Those who live in the eastern part of North America can be forgiven for wondering why wildfire might be a great concern; most of the time the east is green and lush. In the West, however, wildfire is an almost ever-present danger. The land is frequently dry. It does not take much to start a wildfire that burns tens of thousands of acres: an unattended campfire. A car accident. Lightning. Wildfires are very dangerous indeed!

James, the brother of the Lord, understood the power of fire and how a great conflagration could start with a small catalyst. Parts of the Levant are not unlike the American West in that way. He speaks of fire in order to help his beloved fellow Christians to understand the great danger behind another element which can start great conflagrations with the smallest of catalysts: the human tongue.

James had begun by warning Christians about not having too many become teachers on account of the stricter judgment teachers will face (James 3:1); he continued by pointing out that the one who does not stumble in word is able to control the body (James 3:2). He explored that illustration further, speaking of how horses are controlled by a small bridle in the mouth, and also introduced the notion of how a large ship is directed by a small rudder (James 3:3-4). He then speaks of the power of the tongue despite its small size (James 3:5-6); he would go on to recognize that while humans have tamed all animals the tongue cannot be tamed, and pointed out that we bless God and curse man with the same mouth, and that such things should not be (James 3:7-12). James therefore has a strong concern with the dangers that come from the use of the tongue.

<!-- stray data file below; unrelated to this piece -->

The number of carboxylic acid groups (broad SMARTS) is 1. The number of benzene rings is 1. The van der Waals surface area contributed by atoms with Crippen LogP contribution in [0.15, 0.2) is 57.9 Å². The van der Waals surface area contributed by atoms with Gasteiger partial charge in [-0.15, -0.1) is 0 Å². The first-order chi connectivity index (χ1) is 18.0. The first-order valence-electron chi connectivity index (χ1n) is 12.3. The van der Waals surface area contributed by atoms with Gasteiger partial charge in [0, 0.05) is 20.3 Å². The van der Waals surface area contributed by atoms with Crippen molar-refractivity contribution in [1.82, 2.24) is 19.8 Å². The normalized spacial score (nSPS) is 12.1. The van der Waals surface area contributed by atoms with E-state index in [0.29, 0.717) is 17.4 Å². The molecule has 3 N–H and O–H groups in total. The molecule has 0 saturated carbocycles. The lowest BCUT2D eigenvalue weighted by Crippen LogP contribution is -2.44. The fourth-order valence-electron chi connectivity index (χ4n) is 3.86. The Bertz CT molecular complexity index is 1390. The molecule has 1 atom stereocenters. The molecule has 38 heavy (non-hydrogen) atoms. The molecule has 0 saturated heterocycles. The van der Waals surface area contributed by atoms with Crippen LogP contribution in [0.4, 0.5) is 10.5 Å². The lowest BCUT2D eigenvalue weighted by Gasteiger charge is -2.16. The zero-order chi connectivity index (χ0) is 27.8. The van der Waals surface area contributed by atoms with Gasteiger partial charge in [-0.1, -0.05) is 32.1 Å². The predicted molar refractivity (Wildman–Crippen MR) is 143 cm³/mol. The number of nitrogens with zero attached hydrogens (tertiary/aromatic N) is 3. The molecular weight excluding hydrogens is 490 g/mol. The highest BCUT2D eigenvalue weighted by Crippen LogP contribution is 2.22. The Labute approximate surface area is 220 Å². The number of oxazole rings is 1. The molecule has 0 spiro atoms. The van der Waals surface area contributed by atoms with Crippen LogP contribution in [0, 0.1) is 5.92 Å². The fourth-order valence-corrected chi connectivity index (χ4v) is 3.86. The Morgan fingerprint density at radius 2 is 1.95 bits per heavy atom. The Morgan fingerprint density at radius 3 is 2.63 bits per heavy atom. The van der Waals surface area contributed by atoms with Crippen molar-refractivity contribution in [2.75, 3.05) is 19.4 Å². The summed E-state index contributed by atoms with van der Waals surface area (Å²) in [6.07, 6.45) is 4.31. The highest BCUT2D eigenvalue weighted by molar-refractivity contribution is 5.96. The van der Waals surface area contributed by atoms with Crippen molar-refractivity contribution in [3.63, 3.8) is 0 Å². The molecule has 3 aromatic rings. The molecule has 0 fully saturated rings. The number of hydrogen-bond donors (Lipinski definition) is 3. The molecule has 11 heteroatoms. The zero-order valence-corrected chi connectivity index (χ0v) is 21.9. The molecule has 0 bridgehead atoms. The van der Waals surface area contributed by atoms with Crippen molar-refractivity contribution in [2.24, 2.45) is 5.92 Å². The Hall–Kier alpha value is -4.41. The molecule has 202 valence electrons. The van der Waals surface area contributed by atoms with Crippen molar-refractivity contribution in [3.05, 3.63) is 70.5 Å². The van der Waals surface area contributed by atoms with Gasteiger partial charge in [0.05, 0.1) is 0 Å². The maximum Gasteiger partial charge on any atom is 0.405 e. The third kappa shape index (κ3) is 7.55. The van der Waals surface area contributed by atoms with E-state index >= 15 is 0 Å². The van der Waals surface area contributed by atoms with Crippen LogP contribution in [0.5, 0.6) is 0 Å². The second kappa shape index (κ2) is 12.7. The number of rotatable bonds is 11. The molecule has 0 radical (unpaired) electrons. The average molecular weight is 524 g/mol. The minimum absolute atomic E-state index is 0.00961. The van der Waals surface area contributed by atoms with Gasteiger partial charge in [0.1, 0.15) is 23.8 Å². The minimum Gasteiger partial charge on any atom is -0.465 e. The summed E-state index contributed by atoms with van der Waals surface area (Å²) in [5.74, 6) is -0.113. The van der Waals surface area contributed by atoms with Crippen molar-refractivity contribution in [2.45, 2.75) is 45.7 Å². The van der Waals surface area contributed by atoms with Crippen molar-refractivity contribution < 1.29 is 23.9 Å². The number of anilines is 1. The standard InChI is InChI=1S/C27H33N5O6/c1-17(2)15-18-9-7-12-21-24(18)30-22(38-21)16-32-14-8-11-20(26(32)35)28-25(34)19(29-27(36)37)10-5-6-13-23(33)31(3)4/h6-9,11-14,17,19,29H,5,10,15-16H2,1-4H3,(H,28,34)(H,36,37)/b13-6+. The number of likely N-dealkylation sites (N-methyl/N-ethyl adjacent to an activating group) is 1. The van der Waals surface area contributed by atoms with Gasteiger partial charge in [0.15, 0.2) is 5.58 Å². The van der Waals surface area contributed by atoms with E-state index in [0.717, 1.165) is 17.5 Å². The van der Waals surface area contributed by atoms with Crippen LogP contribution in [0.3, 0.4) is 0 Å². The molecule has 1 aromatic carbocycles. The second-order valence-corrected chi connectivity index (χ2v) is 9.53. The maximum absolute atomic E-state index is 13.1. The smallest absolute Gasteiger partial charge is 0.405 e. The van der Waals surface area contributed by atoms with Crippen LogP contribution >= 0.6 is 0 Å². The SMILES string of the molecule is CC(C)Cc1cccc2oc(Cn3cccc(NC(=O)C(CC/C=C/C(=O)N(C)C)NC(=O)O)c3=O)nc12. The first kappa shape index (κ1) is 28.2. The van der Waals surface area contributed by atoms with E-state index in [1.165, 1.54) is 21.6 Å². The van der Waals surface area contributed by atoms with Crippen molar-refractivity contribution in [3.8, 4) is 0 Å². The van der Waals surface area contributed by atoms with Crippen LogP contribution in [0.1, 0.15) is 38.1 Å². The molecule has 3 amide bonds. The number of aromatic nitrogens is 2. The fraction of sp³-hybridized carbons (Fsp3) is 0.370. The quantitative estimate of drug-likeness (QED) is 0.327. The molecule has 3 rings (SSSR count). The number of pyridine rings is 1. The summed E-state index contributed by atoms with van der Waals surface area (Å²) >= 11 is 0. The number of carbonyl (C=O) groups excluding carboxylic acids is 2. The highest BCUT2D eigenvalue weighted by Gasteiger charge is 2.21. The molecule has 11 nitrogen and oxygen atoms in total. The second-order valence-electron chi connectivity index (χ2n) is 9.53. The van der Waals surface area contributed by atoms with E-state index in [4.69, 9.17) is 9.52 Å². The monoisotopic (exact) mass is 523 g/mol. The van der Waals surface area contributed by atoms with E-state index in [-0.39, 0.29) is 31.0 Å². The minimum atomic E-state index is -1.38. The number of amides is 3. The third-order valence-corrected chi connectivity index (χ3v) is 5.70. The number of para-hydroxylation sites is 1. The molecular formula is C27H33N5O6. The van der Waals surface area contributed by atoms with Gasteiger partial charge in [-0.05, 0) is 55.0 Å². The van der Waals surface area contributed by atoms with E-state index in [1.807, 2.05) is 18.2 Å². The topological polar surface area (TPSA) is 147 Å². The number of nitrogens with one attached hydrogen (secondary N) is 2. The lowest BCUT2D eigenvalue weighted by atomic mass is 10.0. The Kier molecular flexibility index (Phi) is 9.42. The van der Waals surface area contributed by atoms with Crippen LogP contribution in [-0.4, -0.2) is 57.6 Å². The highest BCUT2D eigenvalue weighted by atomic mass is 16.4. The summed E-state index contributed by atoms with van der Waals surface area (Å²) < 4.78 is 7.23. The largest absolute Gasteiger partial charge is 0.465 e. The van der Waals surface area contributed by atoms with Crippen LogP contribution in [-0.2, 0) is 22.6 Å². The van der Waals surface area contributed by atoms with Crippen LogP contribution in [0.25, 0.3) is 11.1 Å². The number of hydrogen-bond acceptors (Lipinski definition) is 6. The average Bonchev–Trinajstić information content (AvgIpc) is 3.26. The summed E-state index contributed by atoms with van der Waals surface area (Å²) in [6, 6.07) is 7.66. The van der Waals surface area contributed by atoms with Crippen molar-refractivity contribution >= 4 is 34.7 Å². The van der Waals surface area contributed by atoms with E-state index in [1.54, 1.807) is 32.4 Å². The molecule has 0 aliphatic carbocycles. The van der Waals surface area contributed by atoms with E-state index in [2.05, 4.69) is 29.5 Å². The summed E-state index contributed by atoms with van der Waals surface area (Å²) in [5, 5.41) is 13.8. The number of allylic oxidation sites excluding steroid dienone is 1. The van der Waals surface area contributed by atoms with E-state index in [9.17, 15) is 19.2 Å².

James does not mince words about the dangers involved. The tongue is small, but boasts greatly. Of all the members of the body it is the tongue that can defile the whole, can set the world on fire, as it itself is set on fire by hell; such is the only use of Gehenna outside of Jesus’ use of the term in the Gospels.

We today know all too well about the dangers of the tongue. We have seen many people whose lives and careers were ruined because of an ill-timed remark or the wide sharing of a thoughtless remark. One is reminded of the story of Justine Sacco, who before departing for Africa made a foolish joke regarding not getting AIDS in Africa because she was white on Twitter. During the flight her tweet was shared many times; when she landed she was informed of the outrage her tweet had instigated and that she had been fired. The Internet proved merciless to Ms. Sacco; people would be foolish for judging her and her character based only on one decontextualized statement. Nevertheless, her example illustrates just how important it is for us to give consideration to what we say.

The danger of the tongue comes from many different sources. It may be, as in the case above, with a poor joke that may reveal more about our thought processes than we would like to admit. It may be the insult or cutting remark uttered in anger; you can claim that you did not really mean it, and ask for forgiveness, and even receive it, but the scars from those words will always remain. It may be gossip spoken and spread, ultimately reaching its subject. As they begin the words may seem very small and insignificant, and perhaps on their own they would be. And yet such messages can take a life of their own; ask any politician whose not well thought out comment would ultimately dog him throughout the campaign and cost him the election.